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Her Way

I remember being a young girl. Being adopted by a lovely woman who became my mother. While, at the same time, having the introduction of an abusive father.

I remember the kindness she gave me. The kindness, her way of mending all the pain.

She would later become sick. Being too physically ill to feel confident to leave him, she showed me her kindness. She showed me, in the world, there was a difference. She made sure I was aware of both sides. Showing me she was the ying to his yang. While acknowledging his darkness, also exposing her light.

Unfortunately, as that young girl, how I dealt with it all was building an inner wall of protection. While seeing her kindness, and his rage, I began to protect myself from both. Not fully trusting of either. Never meaning to block her out. My intention was mainly to block him. But once that wall was built, it wasn’t translucent. There wasn’t a door that voluntarily swung open. It couldn’t be knocked down and rebuilt on a whim. Once it was built, it had to stay.

Keeping her and her kindness away further than was intended.

When she passed away, I was devastated. Not only because I would never feel her love or warmth, her support, her person, but I would never again experience her kindness. Her ying to the worlds cold, cruel yang.

I began regretting that fucking wall.

That wall that kept her distant instead of absorbing her in her fullness.

That fucking wall that made me question if she ever knew how much I loved her. How much she meant. How much her kindness meant. How much her light lit up my world. Too guarded and protected to ever show her how important she was. How deeply loved she was.

I lived in regret and shame. I grew so cold. Her kindness only a memory. Something I would never see again.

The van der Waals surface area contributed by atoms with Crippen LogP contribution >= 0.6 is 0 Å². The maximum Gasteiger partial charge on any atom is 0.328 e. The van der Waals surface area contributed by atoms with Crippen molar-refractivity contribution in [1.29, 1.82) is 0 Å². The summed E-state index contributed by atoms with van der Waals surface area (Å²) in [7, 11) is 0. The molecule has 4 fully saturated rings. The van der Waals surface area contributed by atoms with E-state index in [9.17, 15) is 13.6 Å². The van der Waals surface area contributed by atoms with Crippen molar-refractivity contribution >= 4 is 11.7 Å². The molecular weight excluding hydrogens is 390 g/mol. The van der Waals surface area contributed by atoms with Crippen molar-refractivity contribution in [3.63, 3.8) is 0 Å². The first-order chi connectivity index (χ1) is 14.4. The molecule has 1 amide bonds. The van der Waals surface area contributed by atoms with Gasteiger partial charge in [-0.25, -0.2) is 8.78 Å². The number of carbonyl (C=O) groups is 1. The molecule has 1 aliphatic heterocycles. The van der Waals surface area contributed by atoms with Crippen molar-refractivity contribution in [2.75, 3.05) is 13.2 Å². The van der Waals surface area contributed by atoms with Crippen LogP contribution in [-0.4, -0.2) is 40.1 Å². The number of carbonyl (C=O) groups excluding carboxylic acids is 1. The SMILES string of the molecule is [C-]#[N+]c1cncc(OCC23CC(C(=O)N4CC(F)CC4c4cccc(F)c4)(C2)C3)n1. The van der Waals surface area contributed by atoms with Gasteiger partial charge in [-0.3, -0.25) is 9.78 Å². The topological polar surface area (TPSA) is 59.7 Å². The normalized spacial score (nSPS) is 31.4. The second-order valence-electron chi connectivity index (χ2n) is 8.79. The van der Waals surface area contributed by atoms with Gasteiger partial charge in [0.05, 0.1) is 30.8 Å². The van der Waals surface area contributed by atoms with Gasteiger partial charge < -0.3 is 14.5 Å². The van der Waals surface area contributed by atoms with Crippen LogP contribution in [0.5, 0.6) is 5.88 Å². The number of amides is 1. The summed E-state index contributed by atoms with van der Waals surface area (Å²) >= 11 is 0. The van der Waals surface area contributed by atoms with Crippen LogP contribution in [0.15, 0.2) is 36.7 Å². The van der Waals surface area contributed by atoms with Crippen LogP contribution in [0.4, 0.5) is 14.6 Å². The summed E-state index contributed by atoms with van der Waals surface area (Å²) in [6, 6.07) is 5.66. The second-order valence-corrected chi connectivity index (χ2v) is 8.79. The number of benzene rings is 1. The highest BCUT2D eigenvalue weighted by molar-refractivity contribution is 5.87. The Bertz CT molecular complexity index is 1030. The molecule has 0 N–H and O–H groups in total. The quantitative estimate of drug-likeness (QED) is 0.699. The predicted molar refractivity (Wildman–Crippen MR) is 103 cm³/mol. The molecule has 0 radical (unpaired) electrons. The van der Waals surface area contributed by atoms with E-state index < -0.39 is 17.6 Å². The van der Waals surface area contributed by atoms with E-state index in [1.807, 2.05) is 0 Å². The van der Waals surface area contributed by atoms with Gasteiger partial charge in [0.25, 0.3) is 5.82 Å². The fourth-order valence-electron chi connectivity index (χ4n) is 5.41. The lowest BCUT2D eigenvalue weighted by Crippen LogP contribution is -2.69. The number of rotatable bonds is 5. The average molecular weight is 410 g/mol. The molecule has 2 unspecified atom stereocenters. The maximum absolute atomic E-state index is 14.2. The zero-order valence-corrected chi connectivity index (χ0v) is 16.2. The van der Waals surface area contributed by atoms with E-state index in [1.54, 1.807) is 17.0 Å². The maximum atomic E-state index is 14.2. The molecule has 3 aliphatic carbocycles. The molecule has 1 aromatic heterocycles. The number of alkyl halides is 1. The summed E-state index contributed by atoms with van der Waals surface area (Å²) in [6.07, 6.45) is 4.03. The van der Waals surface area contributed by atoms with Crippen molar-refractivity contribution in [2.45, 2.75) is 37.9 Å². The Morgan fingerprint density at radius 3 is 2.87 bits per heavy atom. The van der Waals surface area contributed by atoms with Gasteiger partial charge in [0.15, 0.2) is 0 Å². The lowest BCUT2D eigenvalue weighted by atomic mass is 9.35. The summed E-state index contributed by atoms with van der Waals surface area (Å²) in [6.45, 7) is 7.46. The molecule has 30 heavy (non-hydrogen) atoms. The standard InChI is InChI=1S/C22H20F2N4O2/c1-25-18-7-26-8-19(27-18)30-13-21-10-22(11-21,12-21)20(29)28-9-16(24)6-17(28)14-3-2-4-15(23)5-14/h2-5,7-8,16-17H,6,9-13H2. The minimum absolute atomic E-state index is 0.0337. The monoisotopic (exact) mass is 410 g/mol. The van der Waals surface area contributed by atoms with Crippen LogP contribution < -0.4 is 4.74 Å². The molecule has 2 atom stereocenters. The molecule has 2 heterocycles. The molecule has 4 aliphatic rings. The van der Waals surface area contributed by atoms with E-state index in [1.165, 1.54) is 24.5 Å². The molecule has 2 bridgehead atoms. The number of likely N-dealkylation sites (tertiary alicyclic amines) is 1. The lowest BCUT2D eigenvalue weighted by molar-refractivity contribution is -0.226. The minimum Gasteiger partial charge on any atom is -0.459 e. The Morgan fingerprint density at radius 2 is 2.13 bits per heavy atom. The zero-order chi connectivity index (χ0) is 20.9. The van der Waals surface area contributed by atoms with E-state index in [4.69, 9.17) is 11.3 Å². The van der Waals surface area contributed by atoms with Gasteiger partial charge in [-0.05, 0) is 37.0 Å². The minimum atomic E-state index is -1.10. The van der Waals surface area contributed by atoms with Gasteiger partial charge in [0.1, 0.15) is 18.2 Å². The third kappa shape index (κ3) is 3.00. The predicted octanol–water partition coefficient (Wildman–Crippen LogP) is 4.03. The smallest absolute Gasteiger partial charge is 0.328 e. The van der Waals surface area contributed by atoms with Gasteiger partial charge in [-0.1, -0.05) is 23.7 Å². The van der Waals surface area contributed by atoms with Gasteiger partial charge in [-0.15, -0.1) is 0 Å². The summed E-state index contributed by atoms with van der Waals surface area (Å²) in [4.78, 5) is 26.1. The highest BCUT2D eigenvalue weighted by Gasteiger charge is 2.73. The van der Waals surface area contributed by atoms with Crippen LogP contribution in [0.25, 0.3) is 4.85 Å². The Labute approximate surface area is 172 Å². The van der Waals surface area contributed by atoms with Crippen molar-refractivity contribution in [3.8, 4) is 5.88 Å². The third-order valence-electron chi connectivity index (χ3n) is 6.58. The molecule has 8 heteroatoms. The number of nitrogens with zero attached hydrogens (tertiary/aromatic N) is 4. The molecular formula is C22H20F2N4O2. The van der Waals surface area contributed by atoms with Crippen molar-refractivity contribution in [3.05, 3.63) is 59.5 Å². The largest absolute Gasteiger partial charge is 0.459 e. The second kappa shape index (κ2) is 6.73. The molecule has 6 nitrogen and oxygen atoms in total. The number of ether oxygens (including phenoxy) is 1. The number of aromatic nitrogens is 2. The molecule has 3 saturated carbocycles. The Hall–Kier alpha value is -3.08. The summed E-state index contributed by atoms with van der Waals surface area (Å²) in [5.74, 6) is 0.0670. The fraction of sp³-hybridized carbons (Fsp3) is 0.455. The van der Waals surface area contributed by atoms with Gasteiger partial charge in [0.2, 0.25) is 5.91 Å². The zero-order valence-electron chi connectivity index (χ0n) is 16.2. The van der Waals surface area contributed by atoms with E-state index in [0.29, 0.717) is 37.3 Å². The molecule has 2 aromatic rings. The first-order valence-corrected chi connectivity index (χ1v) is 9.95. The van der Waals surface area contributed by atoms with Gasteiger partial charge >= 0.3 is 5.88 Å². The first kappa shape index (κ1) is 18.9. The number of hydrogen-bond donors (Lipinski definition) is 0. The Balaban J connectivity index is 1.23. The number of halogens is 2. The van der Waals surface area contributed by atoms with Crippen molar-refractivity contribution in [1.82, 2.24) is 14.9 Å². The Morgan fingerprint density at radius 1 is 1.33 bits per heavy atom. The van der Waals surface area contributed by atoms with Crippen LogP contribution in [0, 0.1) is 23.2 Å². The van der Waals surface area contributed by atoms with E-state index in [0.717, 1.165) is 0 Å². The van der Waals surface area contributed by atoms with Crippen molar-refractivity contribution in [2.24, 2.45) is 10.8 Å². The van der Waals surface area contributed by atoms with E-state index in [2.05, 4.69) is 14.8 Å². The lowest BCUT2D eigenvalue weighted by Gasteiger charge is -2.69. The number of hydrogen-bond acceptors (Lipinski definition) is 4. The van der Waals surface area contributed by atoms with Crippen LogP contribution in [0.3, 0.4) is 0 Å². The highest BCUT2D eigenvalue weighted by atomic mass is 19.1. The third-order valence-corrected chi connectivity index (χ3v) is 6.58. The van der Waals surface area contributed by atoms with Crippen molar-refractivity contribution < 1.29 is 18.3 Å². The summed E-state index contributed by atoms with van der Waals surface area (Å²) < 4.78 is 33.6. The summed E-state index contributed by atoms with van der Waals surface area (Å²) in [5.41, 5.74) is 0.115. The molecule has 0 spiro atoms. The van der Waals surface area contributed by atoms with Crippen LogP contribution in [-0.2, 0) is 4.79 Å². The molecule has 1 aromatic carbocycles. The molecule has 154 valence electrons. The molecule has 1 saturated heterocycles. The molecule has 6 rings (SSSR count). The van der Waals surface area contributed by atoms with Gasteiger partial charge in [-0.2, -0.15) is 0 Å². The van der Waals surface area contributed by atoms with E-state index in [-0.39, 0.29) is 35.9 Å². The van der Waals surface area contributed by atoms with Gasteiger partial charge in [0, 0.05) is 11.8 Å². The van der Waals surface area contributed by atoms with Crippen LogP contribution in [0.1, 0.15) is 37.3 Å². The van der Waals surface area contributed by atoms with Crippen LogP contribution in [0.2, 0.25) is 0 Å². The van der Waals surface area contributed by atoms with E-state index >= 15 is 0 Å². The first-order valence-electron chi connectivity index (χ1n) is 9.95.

I wanted to take a hammer and shatter my wall like glass. Demolish it, blow it out, into a million sliver of pieces that would crumble and disintegrate into shards. Nothing left but shiny particles on the ground that reflected light when caught in the right angle. Then, I wanted someone close to help with the human size void she left behind within me.

I broke the wall toward my older sister and her friends. They had their own demons, their own wounds, their own ways of medicating. I saw the similarities in our voids. I thought I could love them out of it. The way my mother loved me.

If I showed them the same kindness she showed me, I could impact them the way she did me. I could keep a part of her alive.

A living amends to prove her impact that what she said and did mattered. I saw her. Even though I never told her while she was alive. I would live life her way now, hoping, praying , she would see how much she meant. She would somehow feel it from beyond the grave.

But no matter what I did, they didn’t seem to notice. No matter if I gave them all my money, if I gave them all my attention, how much I showed and said how important they were. Or how much I gave up. Dropping out of school, sports, spending all my time trying to be kind and hoping for love in return.

Nothing worked. I wasn’t sure if the wall I had built was permanent or if I wasn’t enough.

I wanted to stop being kind. It didn’t matter. It wasn’t making an impact. It wasn’t filling the void. It wasn’t leading to love. It wasn’t replacing her.

Until I realized, it was making an impact, in some way. It did matter. To me. But what also mattered was the people receiving it.

Maybe they were more like me than I had thought. Maybe they were just as wounded. Maybe they too had walls. Maybe I was forever unnoticed, or maybe, like me, that kindness had an impact but they were too protected or guarded to show.

I thought about my own regrets. I thought about my mother. How differently I would have ended up if I didn’t have her. How cold the world would have been without her warmth. How much her ying mattered to the yang that seemed so powerful. How dark my life would have been if she ever stopped being so kind.

Her kindness mattered. It changed my life. It showed me another way. A way I didn’t have to be but a light I could follow. Her kindness showed me I had a choice. I had a choice in which way to live. Which way to be. Which way felt better.

A kindness she passed on to me. Her kindness was a gift. Although she showed me a choice in the world, her kindness wasn’t my choice not to share. It was my duty. My amends. A way a life I learned from her. A way of life I want to be as my mother’s daughter.

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